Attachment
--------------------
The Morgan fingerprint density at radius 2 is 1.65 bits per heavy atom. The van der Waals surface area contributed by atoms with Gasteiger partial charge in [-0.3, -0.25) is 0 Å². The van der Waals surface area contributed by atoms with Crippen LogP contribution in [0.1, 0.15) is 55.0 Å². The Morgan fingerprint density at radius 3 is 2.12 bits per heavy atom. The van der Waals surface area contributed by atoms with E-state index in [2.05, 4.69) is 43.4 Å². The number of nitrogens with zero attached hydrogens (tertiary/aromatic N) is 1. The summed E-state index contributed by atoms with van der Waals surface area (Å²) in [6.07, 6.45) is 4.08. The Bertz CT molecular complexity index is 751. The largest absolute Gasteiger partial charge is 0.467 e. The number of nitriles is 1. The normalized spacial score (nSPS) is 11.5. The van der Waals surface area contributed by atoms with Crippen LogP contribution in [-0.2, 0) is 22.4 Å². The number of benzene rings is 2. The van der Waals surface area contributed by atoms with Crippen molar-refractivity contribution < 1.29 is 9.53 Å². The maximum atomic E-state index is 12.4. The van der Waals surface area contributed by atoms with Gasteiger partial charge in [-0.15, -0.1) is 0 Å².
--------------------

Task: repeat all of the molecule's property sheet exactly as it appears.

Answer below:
The Morgan fingerprint density at radius 2 is 1.65 bits per heavy atom. The van der Waals surface area contributed by atoms with Gasteiger partial charge in [-0.3, -0.25) is 0 Å². The van der Waals surface area contributed by atoms with Crippen LogP contribution in [0.1, 0.15) is 55.0 Å². The Morgan fingerprint density at radius 3 is 2.12 bits per heavy atom. The van der Waals surface area contributed by atoms with E-state index in [2.05, 4.69) is 43.4 Å². The number of nitrogens with zero attached hydrogens (tertiary/aromatic N) is 1. The summed E-state index contributed by atoms with van der Waals surface area (Å²) in [6.07, 6.45) is 4.08. The Bertz CT molecular complexity index is 751. The largest absolute Gasteiger partial charge is 0.467 e. The number of nitriles is 1. The normalized spacial score (nSPS) is 11.5. The van der Waals surface area contributed by atoms with Crippen LogP contribution in [-0.2, 0) is 22.4 Å². The number of benzene rings is 2. The van der Waals surface area contributed by atoms with Crippen molar-refractivity contribution < 1.29 is 9.53 Å². The maximum atomic E-state index is 12.4. The van der Waals surface area contributed by atoms with Gasteiger partial charge in [-0.15, -0.1) is 0 Å².